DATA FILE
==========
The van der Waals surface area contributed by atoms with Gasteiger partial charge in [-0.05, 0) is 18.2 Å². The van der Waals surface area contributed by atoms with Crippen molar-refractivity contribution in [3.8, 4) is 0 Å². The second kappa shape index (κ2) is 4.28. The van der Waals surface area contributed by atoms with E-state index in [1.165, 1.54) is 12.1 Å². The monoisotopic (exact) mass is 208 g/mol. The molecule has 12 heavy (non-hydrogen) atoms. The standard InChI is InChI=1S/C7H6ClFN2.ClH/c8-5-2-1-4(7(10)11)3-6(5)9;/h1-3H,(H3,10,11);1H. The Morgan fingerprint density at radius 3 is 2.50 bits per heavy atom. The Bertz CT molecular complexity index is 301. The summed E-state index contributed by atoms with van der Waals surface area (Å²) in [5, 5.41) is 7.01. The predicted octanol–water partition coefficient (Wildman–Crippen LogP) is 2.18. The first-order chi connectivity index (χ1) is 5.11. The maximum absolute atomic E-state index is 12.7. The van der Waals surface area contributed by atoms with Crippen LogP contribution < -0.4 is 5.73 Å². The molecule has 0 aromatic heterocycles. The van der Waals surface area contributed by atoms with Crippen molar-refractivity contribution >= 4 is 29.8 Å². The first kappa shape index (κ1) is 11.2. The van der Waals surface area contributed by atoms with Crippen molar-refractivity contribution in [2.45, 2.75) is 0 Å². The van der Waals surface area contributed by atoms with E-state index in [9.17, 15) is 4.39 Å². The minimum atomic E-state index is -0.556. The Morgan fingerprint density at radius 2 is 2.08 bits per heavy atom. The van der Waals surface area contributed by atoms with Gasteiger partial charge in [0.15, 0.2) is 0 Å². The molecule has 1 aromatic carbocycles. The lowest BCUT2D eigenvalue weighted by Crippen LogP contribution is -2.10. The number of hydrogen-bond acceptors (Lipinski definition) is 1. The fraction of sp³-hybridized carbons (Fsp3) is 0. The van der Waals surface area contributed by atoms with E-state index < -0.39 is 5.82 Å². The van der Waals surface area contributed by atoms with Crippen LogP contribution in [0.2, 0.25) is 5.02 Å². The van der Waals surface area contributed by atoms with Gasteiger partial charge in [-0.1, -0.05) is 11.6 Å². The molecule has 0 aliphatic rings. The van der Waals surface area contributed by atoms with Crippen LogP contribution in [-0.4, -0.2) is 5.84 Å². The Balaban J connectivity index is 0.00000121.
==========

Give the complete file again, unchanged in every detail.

The van der Waals surface area contributed by atoms with Gasteiger partial charge in [-0.05, 0) is 18.2 Å². The van der Waals surface area contributed by atoms with Crippen molar-refractivity contribution in [3.8, 4) is 0 Å². The second kappa shape index (κ2) is 4.28. The van der Waals surface area contributed by atoms with E-state index in [1.165, 1.54) is 12.1 Å². The monoisotopic (exact) mass is 208 g/mol. The molecule has 12 heavy (non-hydrogen) atoms. The standard InChI is InChI=1S/C7H6ClFN2.ClH/c8-5-2-1-4(7(10)11)3-6(5)9;/h1-3H,(H3,10,11);1H. The Morgan fingerprint density at radius 3 is 2.50 bits per heavy atom. The Bertz CT molecular complexity index is 301. The summed E-state index contributed by atoms with van der Waals surface area (Å²) in [5, 5.41) is 7.01. The predicted octanol–water partition coefficient (Wildman–Crippen LogP) is 2.18. The first-order chi connectivity index (χ1) is 5.11. The maximum absolute atomic E-state index is 12.7. The van der Waals surface area contributed by atoms with Crippen LogP contribution < -0.4 is 5.73 Å². The molecule has 0 aromatic heterocycles. The van der Waals surface area contributed by atoms with Crippen molar-refractivity contribution >= 4 is 29.8 Å². The first kappa shape index (κ1) is 11.2. The van der Waals surface area contributed by atoms with Crippen molar-refractivity contribution in [2.45, 2.75) is 0 Å². The van der Waals surface area contributed by atoms with E-state index in [9.17, 15) is 4.39 Å². The minimum atomic E-state index is -0.556. The Morgan fingerprint density at radius 2 is 2.08 bits per heavy atom. The van der Waals surface area contributed by atoms with Gasteiger partial charge in [0.15, 0.2) is 0 Å². The molecule has 1 aromatic carbocycles. The lowest BCUT2D eigenvalue weighted by Crippen LogP contribution is -2.10. The number of hydrogen-bond acceptors (Lipinski definition) is 1. The fraction of sp³-hybridized carbons (Fsp3) is 0. The van der Waals surface area contributed by atoms with E-state index < -0.39 is 5.82 Å². The van der Waals surface area contributed by atoms with Crippen LogP contribution in [0.2, 0.25) is 5.02 Å². The van der Waals surface area contributed by atoms with Gasteiger partial charge in [-0.1, -0.05) is 11.6 Å². The molecule has 0 aliphatic rings. The van der Waals surface area contributed by atoms with Crippen LogP contribution in [-0.4, -0.2) is 5.84 Å². The Balaban J connectivity index is 0.00000121.